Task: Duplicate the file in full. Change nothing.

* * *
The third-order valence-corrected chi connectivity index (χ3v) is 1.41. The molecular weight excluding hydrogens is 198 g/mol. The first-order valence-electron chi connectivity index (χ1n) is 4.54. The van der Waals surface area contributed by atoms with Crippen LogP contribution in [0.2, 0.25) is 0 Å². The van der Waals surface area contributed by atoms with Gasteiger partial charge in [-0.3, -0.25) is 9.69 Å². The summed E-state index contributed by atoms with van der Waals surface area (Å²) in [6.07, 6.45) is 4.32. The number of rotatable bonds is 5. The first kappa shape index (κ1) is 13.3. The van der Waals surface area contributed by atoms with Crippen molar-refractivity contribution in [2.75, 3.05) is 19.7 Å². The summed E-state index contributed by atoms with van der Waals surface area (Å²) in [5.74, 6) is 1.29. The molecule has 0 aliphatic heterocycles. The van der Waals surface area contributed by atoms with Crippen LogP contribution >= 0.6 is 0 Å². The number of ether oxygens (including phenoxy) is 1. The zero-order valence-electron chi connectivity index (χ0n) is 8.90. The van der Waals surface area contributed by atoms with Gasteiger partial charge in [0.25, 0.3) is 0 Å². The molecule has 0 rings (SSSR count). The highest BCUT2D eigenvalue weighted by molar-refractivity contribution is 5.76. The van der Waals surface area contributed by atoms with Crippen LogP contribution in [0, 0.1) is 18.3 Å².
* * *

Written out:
The third-order valence-corrected chi connectivity index (χ3v) is 1.41. The molecular weight excluding hydrogens is 198 g/mol. The first-order valence-electron chi connectivity index (χ1n) is 4.54. The van der Waals surface area contributed by atoms with Crippen LogP contribution in [0.2, 0.25) is 0 Å². The van der Waals surface area contributed by atoms with Gasteiger partial charge in [-0.3, -0.25) is 9.69 Å². The summed E-state index contributed by atoms with van der Waals surface area (Å²) in [6.07, 6.45) is 4.32. The number of rotatable bonds is 5. The first kappa shape index (κ1) is 13.3. The van der Waals surface area contributed by atoms with Crippen molar-refractivity contribution in [2.75, 3.05) is 19.7 Å². The summed E-state index contributed by atoms with van der Waals surface area (Å²) in [5.74, 6) is 1.29. The molecule has 0 aliphatic heterocycles. The van der Waals surface area contributed by atoms with Crippen LogP contribution >= 0.6 is 0 Å². The number of ether oxygens (including phenoxy) is 1. The zero-order valence-electron chi connectivity index (χ0n) is 8.90. The van der Waals surface area contributed by atoms with Gasteiger partial charge in [0.25, 0.3) is 0 Å². The molecule has 0 rings (SSSR count). The highest BCUT2D eigenvalue weighted by molar-refractivity contribution is 5.76. The van der Waals surface area contributed by atoms with Crippen LogP contribution in [0, 0.1) is 18.3 Å².